This report attempts to shed light on the lower enrollment rates of children with disabilities in charter schools in New York City. It concludes that distinct differences in enrollment patterns can be largely attributed to lower application rates and not active measures by charter school officials to push out or “counsel out” students with special needs. While the report raises interesting issues about application and transfer patterns, it ultimately fails to provide useful results to inform policymakers. It neglects any review of related literature and therefore ignores alternate explanations for the statistical patterns found. Use of a restricted, non-representative data set places severe limitations on the generalizability of the findings and the conclusions that may be drawn. The report asserts but does not provide evidence that “counseling out” is minimal or does not occur, nor does it answer “why” disparities persist. The results do confirm the existence of enrollment disparities between charter and traditional public schools and growth in these disparities over time, and the report draws attention to the need to better understand the influences on parents’ decisions to apply to a charter school or not. The report also provides evidence that further research is necessary and suggests the need to employ student-level data, to track lottery applicants, and to employ a variety of research methods to ascertain both the precise contours of the “gap” and why it occurs in charter schools in New York City.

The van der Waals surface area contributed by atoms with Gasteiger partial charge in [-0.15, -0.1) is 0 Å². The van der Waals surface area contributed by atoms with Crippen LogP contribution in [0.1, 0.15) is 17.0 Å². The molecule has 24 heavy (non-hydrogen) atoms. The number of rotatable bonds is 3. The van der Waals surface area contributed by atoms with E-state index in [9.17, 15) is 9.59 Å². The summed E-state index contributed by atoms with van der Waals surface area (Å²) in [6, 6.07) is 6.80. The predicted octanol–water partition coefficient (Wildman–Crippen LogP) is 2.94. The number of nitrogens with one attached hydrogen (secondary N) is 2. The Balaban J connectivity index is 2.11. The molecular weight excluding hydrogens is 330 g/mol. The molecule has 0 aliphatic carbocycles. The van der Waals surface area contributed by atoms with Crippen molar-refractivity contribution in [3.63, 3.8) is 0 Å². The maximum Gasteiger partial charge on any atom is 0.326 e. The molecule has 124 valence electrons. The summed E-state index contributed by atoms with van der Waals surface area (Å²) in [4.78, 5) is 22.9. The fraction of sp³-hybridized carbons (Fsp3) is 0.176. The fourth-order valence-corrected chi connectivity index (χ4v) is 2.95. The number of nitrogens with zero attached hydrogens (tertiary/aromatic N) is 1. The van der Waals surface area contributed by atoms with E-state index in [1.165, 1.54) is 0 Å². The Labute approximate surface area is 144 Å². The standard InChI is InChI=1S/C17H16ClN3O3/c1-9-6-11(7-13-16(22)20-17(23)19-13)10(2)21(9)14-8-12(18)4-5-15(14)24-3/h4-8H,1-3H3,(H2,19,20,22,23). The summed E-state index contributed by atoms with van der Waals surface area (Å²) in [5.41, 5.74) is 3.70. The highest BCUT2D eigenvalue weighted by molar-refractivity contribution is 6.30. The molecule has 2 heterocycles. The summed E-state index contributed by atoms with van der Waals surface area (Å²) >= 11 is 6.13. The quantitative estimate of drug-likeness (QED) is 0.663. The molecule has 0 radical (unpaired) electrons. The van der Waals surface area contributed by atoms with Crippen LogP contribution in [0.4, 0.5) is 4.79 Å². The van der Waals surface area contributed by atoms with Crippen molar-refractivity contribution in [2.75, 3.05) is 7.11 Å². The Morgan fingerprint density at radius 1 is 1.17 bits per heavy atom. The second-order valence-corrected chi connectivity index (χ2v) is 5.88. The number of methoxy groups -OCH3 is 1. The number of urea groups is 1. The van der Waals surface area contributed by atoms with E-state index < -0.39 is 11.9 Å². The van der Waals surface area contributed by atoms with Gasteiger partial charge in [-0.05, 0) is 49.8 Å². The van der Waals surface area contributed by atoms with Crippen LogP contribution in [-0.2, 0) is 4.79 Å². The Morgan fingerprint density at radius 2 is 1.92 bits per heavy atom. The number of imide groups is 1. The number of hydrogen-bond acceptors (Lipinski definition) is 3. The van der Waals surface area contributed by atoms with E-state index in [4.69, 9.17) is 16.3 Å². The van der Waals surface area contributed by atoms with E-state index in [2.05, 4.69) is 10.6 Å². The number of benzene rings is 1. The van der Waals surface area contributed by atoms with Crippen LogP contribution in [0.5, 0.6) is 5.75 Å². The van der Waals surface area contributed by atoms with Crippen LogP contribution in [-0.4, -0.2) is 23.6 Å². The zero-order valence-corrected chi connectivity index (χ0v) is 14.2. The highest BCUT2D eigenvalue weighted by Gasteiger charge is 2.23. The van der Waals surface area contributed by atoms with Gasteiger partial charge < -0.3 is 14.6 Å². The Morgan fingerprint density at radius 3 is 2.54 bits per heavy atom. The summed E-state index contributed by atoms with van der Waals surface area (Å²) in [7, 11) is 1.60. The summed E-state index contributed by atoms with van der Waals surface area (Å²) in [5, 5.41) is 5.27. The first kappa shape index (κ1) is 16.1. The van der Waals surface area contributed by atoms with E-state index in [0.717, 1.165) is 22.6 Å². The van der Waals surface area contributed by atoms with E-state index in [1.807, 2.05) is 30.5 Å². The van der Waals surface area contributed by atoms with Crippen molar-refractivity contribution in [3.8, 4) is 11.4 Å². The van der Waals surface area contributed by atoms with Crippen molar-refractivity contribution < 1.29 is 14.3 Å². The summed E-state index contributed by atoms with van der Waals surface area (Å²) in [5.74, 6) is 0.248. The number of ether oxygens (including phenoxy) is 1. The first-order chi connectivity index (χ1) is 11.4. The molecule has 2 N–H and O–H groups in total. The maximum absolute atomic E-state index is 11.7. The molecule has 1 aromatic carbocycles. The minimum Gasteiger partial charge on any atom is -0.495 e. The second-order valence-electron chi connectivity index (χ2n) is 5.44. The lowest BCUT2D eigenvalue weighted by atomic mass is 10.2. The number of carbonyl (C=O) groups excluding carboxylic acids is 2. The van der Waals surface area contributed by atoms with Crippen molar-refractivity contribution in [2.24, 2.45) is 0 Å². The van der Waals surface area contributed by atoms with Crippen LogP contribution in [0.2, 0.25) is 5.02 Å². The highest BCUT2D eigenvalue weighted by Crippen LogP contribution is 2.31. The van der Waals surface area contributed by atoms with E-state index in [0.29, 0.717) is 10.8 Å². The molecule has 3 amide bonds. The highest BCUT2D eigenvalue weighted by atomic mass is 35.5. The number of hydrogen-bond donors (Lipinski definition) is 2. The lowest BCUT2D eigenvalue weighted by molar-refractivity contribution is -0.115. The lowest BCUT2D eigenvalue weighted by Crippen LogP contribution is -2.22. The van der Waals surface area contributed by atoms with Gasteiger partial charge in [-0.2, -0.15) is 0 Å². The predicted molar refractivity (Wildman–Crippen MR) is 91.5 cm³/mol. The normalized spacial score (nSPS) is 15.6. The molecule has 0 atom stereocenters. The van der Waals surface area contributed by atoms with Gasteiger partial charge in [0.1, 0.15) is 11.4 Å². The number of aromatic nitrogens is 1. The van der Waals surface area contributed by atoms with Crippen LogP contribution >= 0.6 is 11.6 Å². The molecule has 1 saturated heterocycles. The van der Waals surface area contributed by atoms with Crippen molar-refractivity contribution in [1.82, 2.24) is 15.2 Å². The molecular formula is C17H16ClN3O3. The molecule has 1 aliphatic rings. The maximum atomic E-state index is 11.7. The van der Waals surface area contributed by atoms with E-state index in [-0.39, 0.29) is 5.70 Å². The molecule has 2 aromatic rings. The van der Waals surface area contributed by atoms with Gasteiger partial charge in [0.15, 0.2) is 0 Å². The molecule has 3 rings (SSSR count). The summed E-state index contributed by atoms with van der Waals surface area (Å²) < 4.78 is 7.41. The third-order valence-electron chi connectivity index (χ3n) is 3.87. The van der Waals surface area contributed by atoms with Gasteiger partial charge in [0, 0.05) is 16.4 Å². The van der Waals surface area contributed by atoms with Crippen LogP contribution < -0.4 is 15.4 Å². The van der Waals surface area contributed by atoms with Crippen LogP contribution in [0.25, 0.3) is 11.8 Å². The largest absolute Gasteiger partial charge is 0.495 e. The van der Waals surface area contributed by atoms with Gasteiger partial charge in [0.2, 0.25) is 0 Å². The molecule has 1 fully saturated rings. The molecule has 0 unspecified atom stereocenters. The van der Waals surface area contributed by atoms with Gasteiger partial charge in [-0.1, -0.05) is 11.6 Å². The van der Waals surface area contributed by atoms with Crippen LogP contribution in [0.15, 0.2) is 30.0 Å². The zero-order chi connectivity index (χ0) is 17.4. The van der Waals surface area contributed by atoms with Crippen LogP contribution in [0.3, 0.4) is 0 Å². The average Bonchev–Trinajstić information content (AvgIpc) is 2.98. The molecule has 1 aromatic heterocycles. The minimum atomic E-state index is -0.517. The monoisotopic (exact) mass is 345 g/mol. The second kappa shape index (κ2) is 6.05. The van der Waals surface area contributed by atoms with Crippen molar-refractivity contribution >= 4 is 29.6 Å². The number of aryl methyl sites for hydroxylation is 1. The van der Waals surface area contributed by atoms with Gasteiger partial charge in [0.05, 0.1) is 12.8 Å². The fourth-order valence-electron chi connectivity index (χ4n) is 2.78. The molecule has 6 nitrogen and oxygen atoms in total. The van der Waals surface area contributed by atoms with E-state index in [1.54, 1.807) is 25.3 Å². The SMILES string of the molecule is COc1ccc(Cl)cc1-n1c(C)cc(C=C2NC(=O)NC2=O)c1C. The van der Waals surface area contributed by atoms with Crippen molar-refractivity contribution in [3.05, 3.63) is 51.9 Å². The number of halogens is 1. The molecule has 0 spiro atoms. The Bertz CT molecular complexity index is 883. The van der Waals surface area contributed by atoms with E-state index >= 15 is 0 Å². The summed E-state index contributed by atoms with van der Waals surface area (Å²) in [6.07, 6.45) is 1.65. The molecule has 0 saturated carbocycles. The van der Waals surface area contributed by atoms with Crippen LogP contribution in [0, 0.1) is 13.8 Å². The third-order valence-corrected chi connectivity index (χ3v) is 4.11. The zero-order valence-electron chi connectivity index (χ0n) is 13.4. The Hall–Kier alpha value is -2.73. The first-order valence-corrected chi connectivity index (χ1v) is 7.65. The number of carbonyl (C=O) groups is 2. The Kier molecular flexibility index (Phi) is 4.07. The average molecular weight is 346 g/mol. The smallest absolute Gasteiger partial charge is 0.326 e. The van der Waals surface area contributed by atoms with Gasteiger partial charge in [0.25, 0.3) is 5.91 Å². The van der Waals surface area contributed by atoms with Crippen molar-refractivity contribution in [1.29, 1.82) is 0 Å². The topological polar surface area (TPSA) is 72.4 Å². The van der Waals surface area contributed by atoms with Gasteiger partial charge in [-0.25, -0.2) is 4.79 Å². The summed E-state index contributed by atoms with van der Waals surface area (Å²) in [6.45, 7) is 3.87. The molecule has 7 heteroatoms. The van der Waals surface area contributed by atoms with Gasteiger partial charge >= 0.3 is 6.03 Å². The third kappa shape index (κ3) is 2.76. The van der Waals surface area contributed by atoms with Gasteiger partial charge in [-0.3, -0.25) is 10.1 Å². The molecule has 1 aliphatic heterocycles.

Resources related to this item
Mead, J. F. (2013). NEPC Review: Why the Gap? Special Education and New York City Charter Schools. Boulder, CO: National Education Policy Center. Retrieved [date] from https://scholar.colorado.edu/nepc/194
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